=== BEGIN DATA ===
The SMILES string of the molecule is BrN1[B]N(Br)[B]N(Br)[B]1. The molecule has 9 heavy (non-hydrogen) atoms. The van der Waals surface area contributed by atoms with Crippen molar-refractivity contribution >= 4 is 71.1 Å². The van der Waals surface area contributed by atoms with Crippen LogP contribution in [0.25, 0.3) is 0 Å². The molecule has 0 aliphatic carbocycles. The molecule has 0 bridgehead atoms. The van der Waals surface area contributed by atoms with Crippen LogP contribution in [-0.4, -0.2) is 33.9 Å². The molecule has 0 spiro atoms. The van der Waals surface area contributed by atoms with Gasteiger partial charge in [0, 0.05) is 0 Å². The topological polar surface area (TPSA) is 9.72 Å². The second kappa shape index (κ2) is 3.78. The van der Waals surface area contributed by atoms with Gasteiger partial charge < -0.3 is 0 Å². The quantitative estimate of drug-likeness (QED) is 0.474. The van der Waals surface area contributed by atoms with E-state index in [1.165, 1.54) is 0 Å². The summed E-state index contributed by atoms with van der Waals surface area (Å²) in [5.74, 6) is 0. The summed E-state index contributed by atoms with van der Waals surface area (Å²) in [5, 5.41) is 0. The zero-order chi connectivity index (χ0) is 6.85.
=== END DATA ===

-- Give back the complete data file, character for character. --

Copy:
The SMILES string of the molecule is BrN1[B]N(Br)[B]N(Br)[B]1. The molecule has 9 heavy (non-hydrogen) atoms. The van der Waals surface area contributed by atoms with Crippen molar-refractivity contribution >= 4 is 71.1 Å². The van der Waals surface area contributed by atoms with Crippen LogP contribution in [0.25, 0.3) is 0 Å². The molecule has 0 aliphatic carbocycles. The molecule has 0 bridgehead atoms. The van der Waals surface area contributed by atoms with Crippen LogP contribution in [-0.4, -0.2) is 33.9 Å². The molecule has 0 spiro atoms. The van der Waals surface area contributed by atoms with Gasteiger partial charge in [0, 0.05) is 0 Å². The topological polar surface area (TPSA) is 9.72 Å². The second kappa shape index (κ2) is 3.78. The van der Waals surface area contributed by atoms with Gasteiger partial charge < -0.3 is 0 Å². The quantitative estimate of drug-likeness (QED) is 0.474. The van der Waals surface area contributed by atoms with E-state index in [1.165, 1.54) is 0 Å². The summed E-state index contributed by atoms with van der Waals surface area (Å²) in [5.74, 6) is 0. The summed E-state index contributed by atoms with van der Waals surface area (Å²) in [5, 5.41) is 0. The zero-order chi connectivity index (χ0) is 6.85.